Congress passes short-term funding bill

By Katie Spiker, January 23, 2018

On Monday, January 22nd, the House and Senate passed a Continuing Resolution (CR), funding the government through February 8th and ending a 2 ½ day partial government shut down. Much of the attention around the bill and shutdown has focused on the potential for a bipartisan agreement on the status of the rescinded Deferred Action for Childhood Arrivals (DACA) program and young immigrants known as Dreamers. The CR did not include provisions addressing Dreamers’ situation, but Republican leadership in the Senate committed to moving a bill forward in the coming weeks. NSC continues to champion legislation that provides a pathway to citizenship for Dreamers that is inclusive of middle-skill credentials.

At the same time, Congressional leadership is also working towards an agreement to raise Fiscal Year (FY) 2018 budget caps established in the Budget Control Act (BCA) of 2011. Republicans are seeking a significant increase in defense spending for FY 2018 – Congress passed legislation in December that would exceed FY’18 budget caps by more than $80 billion – but Democratic leadership has insisted that any increases in defense be accompanied by corresponding increases in non-defense spending, including funding for education and training programs under the Departments of Labor and Education.

The February 8th deadline gives Congress three weeks in which to agree to higher budget caps, allocate the increases between defense and non-defense spending, and to appropriate FY2018 funding. In recent weeks a two-year budget deal, raising the combined defense and non-defense caps by up to $250 billion over that period, seemed the most likely outcome. While the exact spending levels are uncertain at this point, Democrats will likely oppose any increases for defense programs without proportional increases in spending for non-defense programs.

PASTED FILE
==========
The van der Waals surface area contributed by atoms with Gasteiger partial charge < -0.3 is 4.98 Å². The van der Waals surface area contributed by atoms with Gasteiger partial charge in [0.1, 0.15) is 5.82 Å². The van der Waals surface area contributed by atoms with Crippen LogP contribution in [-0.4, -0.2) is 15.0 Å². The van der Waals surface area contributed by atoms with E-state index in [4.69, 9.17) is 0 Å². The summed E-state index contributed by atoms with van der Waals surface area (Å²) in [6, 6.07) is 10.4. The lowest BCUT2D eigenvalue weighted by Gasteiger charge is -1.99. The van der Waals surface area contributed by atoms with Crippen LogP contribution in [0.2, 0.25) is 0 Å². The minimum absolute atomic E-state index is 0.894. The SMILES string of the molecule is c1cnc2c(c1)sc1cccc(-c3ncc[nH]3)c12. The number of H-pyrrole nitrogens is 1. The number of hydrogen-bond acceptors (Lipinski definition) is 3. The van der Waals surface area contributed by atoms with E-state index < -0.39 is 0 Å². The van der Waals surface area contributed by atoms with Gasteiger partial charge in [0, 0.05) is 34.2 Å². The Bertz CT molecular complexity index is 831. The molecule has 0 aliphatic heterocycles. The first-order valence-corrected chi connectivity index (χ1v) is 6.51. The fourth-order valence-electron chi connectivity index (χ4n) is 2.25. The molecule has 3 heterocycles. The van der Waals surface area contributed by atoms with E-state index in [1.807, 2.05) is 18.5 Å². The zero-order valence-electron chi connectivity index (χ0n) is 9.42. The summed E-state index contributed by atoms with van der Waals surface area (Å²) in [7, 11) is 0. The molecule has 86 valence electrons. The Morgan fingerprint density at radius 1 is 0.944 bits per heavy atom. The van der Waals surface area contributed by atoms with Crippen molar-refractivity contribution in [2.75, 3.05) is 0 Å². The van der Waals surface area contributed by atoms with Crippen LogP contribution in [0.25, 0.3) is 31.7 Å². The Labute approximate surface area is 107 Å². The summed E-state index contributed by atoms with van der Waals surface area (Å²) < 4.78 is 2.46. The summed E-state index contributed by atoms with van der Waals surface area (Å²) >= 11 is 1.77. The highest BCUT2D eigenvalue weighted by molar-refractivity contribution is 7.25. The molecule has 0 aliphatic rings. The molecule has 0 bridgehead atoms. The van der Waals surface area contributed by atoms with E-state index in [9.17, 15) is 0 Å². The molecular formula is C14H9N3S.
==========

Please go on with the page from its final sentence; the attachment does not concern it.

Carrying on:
Further complicating negotiations as Congress continues focus on FY 2018, the Presidential Budget Request for FY 2019 is expected to be released in early February. The administration’s budget request is not binding on Congress, but it provides insight into the administration’s priorities for the coming year and often serves as a baseline for appropriators. It is expected that the President will propose significant cuts to education, workforce, and human services programs – consistent with proposed cuts in his FY 2018 budget – which may add another layer of partisan pressure on lawmakers as they seek to complete this year’s budget.

National Skills Coalition is collecting signatures for a letter calling on Congress to adequately fund workforce and education programs and will continue to work with policy makers to support investments in these vital services.